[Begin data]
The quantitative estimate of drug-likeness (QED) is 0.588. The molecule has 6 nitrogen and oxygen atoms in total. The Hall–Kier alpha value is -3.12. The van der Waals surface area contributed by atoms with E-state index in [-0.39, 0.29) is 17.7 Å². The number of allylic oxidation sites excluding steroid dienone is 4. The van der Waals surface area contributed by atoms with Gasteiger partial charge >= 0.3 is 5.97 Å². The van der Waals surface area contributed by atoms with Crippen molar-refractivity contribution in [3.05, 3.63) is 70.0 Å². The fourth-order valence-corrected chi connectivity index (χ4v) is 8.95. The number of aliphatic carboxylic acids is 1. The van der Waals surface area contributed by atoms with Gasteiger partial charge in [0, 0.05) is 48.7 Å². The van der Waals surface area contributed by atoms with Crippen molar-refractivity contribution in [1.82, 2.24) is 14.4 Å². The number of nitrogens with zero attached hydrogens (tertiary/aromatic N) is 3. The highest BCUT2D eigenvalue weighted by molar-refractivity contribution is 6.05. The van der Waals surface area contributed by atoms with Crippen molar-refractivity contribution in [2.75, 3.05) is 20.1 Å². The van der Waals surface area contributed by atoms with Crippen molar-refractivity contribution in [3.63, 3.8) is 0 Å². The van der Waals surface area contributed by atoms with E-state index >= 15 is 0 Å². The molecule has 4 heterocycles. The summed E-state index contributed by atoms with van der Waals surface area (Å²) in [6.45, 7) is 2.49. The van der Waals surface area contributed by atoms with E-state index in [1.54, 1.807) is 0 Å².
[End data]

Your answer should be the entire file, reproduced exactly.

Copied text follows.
The quantitative estimate of drug-likeness (QED) is 0.588. The molecule has 6 nitrogen and oxygen atoms in total. The Hall–Kier alpha value is -3.12. The van der Waals surface area contributed by atoms with E-state index in [-0.39, 0.29) is 17.7 Å². The number of allylic oxidation sites excluding steroid dienone is 4. The van der Waals surface area contributed by atoms with Gasteiger partial charge >= 0.3 is 5.97 Å². The van der Waals surface area contributed by atoms with Crippen molar-refractivity contribution in [3.05, 3.63) is 70.0 Å². The fourth-order valence-corrected chi connectivity index (χ4v) is 8.95. The number of aliphatic carboxylic acids is 1. The van der Waals surface area contributed by atoms with Gasteiger partial charge in [0, 0.05) is 48.7 Å². The van der Waals surface area contributed by atoms with Crippen molar-refractivity contribution in [1.82, 2.24) is 14.4 Å². The number of nitrogens with zero attached hydrogens (tertiary/aromatic N) is 3. The highest BCUT2D eigenvalue weighted by molar-refractivity contribution is 6.05. The van der Waals surface area contributed by atoms with Crippen molar-refractivity contribution in [2.75, 3.05) is 20.1 Å². The van der Waals surface area contributed by atoms with Crippen molar-refractivity contribution in [3.63, 3.8) is 0 Å². The van der Waals surface area contributed by atoms with E-state index >= 15 is 0 Å². The molecule has 4 heterocycles. The summed E-state index contributed by atoms with van der Waals surface area (Å²) in [6.45, 7) is 2.49. The van der Waals surface area contributed by atoms with E-state index in [1.54, 1.807) is 0 Å².